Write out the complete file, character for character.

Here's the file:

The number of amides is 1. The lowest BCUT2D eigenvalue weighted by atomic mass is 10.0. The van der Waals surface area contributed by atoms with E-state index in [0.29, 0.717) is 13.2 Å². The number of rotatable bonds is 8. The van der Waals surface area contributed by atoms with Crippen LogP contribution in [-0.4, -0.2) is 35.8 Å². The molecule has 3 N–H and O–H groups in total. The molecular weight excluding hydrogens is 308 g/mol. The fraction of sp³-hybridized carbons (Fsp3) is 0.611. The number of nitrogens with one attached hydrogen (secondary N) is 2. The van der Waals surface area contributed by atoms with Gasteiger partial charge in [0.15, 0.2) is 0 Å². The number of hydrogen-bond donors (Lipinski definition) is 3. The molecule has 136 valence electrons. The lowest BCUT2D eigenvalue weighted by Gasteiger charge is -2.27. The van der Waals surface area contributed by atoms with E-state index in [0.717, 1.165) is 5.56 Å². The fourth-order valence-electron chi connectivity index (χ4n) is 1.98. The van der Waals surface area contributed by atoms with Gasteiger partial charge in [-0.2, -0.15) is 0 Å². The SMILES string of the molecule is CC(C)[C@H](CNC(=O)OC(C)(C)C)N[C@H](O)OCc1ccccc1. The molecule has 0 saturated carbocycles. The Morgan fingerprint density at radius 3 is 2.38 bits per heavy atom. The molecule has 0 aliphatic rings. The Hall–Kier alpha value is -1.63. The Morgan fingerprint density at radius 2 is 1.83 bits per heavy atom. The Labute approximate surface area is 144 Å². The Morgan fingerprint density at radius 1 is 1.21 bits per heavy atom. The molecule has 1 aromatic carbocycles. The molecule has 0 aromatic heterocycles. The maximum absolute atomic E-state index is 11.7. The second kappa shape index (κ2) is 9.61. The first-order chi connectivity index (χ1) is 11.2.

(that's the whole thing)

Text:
The number of amides is 1. The lowest BCUT2D eigenvalue weighted by atomic mass is 10.0. The van der Waals surface area contributed by atoms with E-state index in [0.29, 0.717) is 13.2 Å². The number of rotatable bonds is 8. The van der Waals surface area contributed by atoms with Crippen LogP contribution in [-0.4, -0.2) is 35.8 Å². The molecule has 3 N–H and O–H groups in total. The molecular weight excluding hydrogens is 308 g/mol. The fraction of sp³-hybridized carbons (Fsp3) is 0.611. The number of nitrogens with one attached hydrogen (secondary N) is 2. The van der Waals surface area contributed by atoms with Gasteiger partial charge in [0.15, 0.2) is 0 Å². The number of hydrogen-bond donors (Lipinski definition) is 3. The molecule has 136 valence electrons. The lowest BCUT2D eigenvalue weighted by Gasteiger charge is -2.27. The van der Waals surface area contributed by atoms with E-state index in [0.717, 1.165) is 5.56 Å². The fourth-order valence-electron chi connectivity index (χ4n) is 1.98. The van der Waals surface area contributed by atoms with Gasteiger partial charge in [-0.2, -0.15) is 0 Å². The SMILES string of the molecule is CC(C)[C@H](CNC(=O)OC(C)(C)C)N[C@H](O)OCc1ccccc1. The molecule has 0 saturated carbocycles. The Morgan fingerprint density at radius 3 is 2.38 bits per heavy atom. The molecule has 0 aliphatic rings. The Hall–Kier alpha value is -1.63. The Morgan fingerprint density at radius 2 is 1.83 bits per heavy atom. The Labute approximate surface area is 144 Å². The Morgan fingerprint density at radius 1 is 1.21 bits per heavy atom. The molecule has 1 aromatic carbocycles. The molecule has 0 aromatic heterocycles. The maximum absolute atomic E-state index is 11.7. The second kappa shape index (κ2) is 9.61. The first-order chi connectivity index (χ1) is 11.2.